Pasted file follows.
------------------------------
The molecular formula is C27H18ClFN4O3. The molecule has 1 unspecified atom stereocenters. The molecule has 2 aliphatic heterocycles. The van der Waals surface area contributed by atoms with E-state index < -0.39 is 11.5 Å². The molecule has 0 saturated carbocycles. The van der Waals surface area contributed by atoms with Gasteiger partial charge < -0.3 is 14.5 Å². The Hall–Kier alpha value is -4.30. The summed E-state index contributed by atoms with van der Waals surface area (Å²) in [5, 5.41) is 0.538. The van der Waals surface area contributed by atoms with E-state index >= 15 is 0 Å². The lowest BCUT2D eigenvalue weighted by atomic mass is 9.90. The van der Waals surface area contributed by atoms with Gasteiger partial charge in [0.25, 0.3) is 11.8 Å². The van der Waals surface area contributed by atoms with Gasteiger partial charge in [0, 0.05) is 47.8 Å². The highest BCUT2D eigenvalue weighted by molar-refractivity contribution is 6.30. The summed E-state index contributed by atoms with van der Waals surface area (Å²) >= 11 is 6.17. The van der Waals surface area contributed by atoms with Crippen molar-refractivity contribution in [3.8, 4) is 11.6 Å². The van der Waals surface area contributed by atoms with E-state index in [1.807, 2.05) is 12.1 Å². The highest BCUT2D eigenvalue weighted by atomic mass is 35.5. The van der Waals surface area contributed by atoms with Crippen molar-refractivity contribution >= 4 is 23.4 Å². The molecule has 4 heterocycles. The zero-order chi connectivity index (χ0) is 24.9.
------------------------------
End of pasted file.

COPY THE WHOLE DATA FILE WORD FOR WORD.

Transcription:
The molecular formula is C27H18ClFN4O3. The molecule has 1 unspecified atom stereocenters. The molecule has 2 aliphatic heterocycles. The van der Waals surface area contributed by atoms with E-state index < -0.39 is 11.5 Å². The molecule has 0 saturated carbocycles. The van der Waals surface area contributed by atoms with Gasteiger partial charge < -0.3 is 14.5 Å². The Hall–Kier alpha value is -4.30. The summed E-state index contributed by atoms with van der Waals surface area (Å²) in [5, 5.41) is 0.538. The van der Waals surface area contributed by atoms with E-state index >= 15 is 0 Å². The lowest BCUT2D eigenvalue weighted by atomic mass is 9.90. The van der Waals surface area contributed by atoms with Gasteiger partial charge in [0.25, 0.3) is 11.8 Å². The van der Waals surface area contributed by atoms with Gasteiger partial charge in [0, 0.05) is 47.8 Å². The highest BCUT2D eigenvalue weighted by molar-refractivity contribution is 6.30. The summed E-state index contributed by atoms with van der Waals surface area (Å²) >= 11 is 6.17. The van der Waals surface area contributed by atoms with Crippen molar-refractivity contribution in [3.8, 4) is 11.6 Å². The van der Waals surface area contributed by atoms with E-state index in [1.807, 2.05) is 12.1 Å². The highest BCUT2D eigenvalue weighted by atomic mass is 35.5. The van der Waals surface area contributed by atoms with Crippen molar-refractivity contribution >= 4 is 23.4 Å². The molecule has 4 heterocycles. The zero-order chi connectivity index (χ0) is 24.9.